Organisations from across the industry are taking a proactive stance on antibiotic resistance
The industry has taken a proactive stance on encouraging ’appropriate’ use of antibiotics.
The issue of antimicrobial resistance is now recognised as a global challenge, with 193 countries recently signing a declaration to work together to combat the risks. Defra has committed to an average cross-UK, cross-sector target which will aim to reduce usage by 19 per cent over a four-year period.
In the dairy sector, Dairy UK has launched training programmes for dairy farmers to ’give consumers and customers even greater confidence that British milk is a pure and wholesome food’.
Dr Judith Bryans, Chief Executive of Dairy UK, said: "We strongly believe that a more informed use of antibiotics will lead to a reduced use.
"These new measures are designed to get vets, farmers and milk purchasers working together for optimal results."
The programmes consist of a training programme designed to ’safeguard residue free milk’ and cover the technical and practical factors of antibiotic use as well as a teat sealant training programme.
Zoetis technical vet, Judith Roberts, said: "As a pharmaceutical company we want to ensure that our products are used correctly and appropriately and as such this initiative is vital to help train farmers and provide access to information and resources that enable them to understand and carry this out using the medicines that their animals need."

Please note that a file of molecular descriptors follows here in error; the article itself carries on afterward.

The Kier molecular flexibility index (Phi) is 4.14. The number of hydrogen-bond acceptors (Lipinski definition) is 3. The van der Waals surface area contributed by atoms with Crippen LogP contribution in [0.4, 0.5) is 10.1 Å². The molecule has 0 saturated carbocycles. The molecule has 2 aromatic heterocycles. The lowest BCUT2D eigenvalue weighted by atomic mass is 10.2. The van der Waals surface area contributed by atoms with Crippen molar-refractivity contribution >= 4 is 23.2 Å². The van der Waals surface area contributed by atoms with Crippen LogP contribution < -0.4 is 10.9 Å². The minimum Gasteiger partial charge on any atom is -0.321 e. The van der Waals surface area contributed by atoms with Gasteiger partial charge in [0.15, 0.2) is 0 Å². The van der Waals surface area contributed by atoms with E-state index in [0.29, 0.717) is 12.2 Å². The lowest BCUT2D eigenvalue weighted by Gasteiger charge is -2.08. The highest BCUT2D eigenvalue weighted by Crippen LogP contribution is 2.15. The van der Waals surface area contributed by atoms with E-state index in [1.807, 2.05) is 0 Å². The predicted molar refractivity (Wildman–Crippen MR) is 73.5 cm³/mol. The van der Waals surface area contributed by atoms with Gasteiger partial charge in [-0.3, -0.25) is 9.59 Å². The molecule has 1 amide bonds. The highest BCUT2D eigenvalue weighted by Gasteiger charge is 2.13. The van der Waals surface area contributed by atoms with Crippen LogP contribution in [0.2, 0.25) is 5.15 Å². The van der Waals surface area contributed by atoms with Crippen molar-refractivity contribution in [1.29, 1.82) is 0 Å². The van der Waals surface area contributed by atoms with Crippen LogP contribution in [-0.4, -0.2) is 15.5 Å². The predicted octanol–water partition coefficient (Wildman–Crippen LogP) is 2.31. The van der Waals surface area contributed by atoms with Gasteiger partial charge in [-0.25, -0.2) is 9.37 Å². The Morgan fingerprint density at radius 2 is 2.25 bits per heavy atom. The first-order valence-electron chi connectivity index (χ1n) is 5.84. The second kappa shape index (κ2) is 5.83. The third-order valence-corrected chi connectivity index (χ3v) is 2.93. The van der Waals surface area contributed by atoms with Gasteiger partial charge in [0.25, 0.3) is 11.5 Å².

The National Sheep Association said while the sheep industry had a low use of antibiotics due to its ’free range approach’, it has realised it cannot get complacent.
Phil Stocker, NSA Chief Executive, says: "The sheep sector is taking antimicrobial use very seriously. We need to play our part in ensuring these medicines continue to be available and effective for both our human and animal populations."
NSA, AHDB Beef & Lamb and MSD commissioned a survey this summer to reveal where and why antibiotics were being used within sheep farming systems.
"To focus our efforts, we need to understand why and when farmers are choosing to use antibiotics, so we can steer future work towards increasing vaccination for some conditions and finding alternative solutions to others," he said.